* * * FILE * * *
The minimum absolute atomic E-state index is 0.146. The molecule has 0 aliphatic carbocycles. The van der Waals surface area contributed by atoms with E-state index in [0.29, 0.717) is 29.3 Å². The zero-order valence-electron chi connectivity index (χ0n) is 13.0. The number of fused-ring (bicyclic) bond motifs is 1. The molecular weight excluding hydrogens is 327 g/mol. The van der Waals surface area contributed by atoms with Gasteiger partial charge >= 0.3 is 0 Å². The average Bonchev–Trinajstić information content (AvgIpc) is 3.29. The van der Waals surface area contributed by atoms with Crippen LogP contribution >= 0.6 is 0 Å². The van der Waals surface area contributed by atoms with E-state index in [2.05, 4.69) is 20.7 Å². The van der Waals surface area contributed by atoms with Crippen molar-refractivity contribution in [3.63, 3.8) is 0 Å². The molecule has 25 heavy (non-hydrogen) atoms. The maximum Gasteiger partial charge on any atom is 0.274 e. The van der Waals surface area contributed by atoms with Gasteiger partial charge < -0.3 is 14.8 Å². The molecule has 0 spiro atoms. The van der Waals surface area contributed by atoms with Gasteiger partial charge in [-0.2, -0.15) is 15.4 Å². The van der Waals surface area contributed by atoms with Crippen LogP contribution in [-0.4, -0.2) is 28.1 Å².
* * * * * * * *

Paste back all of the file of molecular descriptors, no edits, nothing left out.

The minimum absolute atomic E-state index is 0.146. The molecule has 0 aliphatic carbocycles. The van der Waals surface area contributed by atoms with E-state index in [0.29, 0.717) is 29.3 Å². The zero-order valence-electron chi connectivity index (χ0n) is 13.0. The number of fused-ring (bicyclic) bond motifs is 1. The molecular weight excluding hydrogens is 327 g/mol. The van der Waals surface area contributed by atoms with Gasteiger partial charge >= 0.3 is 0 Å². The average Bonchev–Trinajstić information content (AvgIpc) is 3.29. The van der Waals surface area contributed by atoms with Crippen LogP contribution >= 0.6 is 0 Å². The van der Waals surface area contributed by atoms with E-state index in [2.05, 4.69) is 20.7 Å². The van der Waals surface area contributed by atoms with Crippen molar-refractivity contribution in [3.63, 3.8) is 0 Å². The molecule has 25 heavy (non-hydrogen) atoms. The maximum Gasteiger partial charge on any atom is 0.274 e. The van der Waals surface area contributed by atoms with Gasteiger partial charge < -0.3 is 14.8 Å². The molecule has 0 spiro atoms. The van der Waals surface area contributed by atoms with Gasteiger partial charge in [-0.2, -0.15) is 15.4 Å². The van der Waals surface area contributed by atoms with Crippen LogP contribution in [-0.4, -0.2) is 28.1 Å².